“Ayoola summons me with these words —Korede, I killed him. I had hoped I would never hear those words again.”
Told in the first person by Korede, the book narrates her story and that of her “complex” relationship with her younger sister, Ayoola, beautiful, graceful, a successful designer, beloved of social media, irresistible to men, the favourite of everybody… She’s almost perfect. But, there is a big but, which you will have guessed from the title. She is a serial killer.
This is a short and very funny book, although it requires a certain kind of sense of humour on the part of the reader. You need to be able to appreciate sarcasm and dark humour (very dark) to find it funny, but if you do, this is a fresh voice and a different take on what has become an extremely popular genre recently, domestic noir. I kept thinking about the many novels I had read where I had commented on the setting of the book and how well the author had captured it. There are no lengthy descriptions in this novel, but it manages to capture the beat and the rhythm of Lagos (a place where I’ve never been, I must admit) and makes us appreciate what life must be like for the protagonists. Because, although Ayoola is a murderer, life goes on, and Korede has to keep working as a nurse, she is still in love (or so she thinks) with one of the doctors at the hospital, their mother still suffers from her headaches, Ayoola wants to carry on posting on Snapchat, the patient in coma Korede confides in needs to be looked after, the police need to be seen to be doing something, and there are more men keen on spending time with beautiful Ayoola…
I found Korede understandable, although I doubt that we are meant to empathise with her full-heartedly. At some points, she seems to be a victim, trapped in a situation she has no control over. At others, we realise that we only have her own opinion of her sister’s behaviour, and she has enabled the murderous activities of her sibling, in a strange symbiotic relationship where neither one of them can imagine life without the other. We learn of their traumatic past, and we can’t help but wonder what would we do faced with such a situation? If your sister was a psychopath (not a real psychiatric diagnosis, but I’m sure she’d score quite high in the psychopathy scale if her sister’s description is accurate) who kept getting into trouble, always blaming it on others, would you believe her and support her? Would you help her hide her crimes? Is blood stronger than everything else?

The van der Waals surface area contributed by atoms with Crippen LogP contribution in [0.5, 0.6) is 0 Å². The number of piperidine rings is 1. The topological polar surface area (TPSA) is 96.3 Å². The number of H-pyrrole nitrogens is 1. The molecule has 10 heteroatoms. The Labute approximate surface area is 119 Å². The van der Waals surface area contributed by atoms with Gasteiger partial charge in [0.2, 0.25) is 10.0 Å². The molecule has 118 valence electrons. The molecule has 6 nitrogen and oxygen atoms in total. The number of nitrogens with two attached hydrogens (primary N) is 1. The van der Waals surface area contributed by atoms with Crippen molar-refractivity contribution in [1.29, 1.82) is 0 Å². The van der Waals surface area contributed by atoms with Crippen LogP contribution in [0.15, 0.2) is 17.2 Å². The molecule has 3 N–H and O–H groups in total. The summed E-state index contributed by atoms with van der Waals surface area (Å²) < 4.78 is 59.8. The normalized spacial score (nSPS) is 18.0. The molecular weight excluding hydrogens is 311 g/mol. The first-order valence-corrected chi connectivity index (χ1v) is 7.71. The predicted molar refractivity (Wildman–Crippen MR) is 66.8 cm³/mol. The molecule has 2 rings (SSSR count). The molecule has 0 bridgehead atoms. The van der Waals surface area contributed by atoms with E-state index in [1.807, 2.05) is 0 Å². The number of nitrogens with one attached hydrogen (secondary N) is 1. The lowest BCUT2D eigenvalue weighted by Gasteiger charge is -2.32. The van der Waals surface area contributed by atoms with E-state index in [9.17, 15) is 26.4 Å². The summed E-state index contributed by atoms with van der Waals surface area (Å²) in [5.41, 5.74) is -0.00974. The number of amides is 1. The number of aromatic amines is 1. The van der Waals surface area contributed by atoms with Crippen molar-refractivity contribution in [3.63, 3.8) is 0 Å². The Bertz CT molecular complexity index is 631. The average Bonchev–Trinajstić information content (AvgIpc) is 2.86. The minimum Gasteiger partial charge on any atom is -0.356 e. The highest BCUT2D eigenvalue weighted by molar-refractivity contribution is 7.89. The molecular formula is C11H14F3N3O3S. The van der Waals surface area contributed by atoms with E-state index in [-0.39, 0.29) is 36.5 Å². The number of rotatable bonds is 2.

I loved the setting, the wonderful little scenes (like when Tade, the attractive doctor, sings and the whole city stops to listen, or when the police take away Korede’s car to submit it to forensic testing and then make her pay to return it to her, all dirty and in disarray), the voice of the narrator and her approach to things (very matter-of-fact, fully acknowledging her weaknesses, her less-than-endearing personality, sometimes lacking in insight but also caring and reflective at times), and the ending as well. I also enjoyed the writing style. Short chapters, peppered with Yoruba terms, vivid and engaging, it flows well and it makes it feel even briefer than it is.
If you enjoy books with a strong sense of morality and providing deep lessons, this novel is not for you. Good and bad are not black and white in this novel, and there is an undercurrent of flippancy about the subject that might appeal to fans of Dexter more than to those who love conventional thrillers or mysteries. But if you want to discover a fresh new voice, love black humour, and are looking for an unusual setting, give it a go. I challenge you to check a sample and see… By the way, the date of publication varies according to format and location, so it might not be available yet depending on where you live…
Thanks to NetGalley, Doubleday, and to the author for the opportunity, thanks to all of you for reading , and remember to like, share, comment. click, review and keep smiling!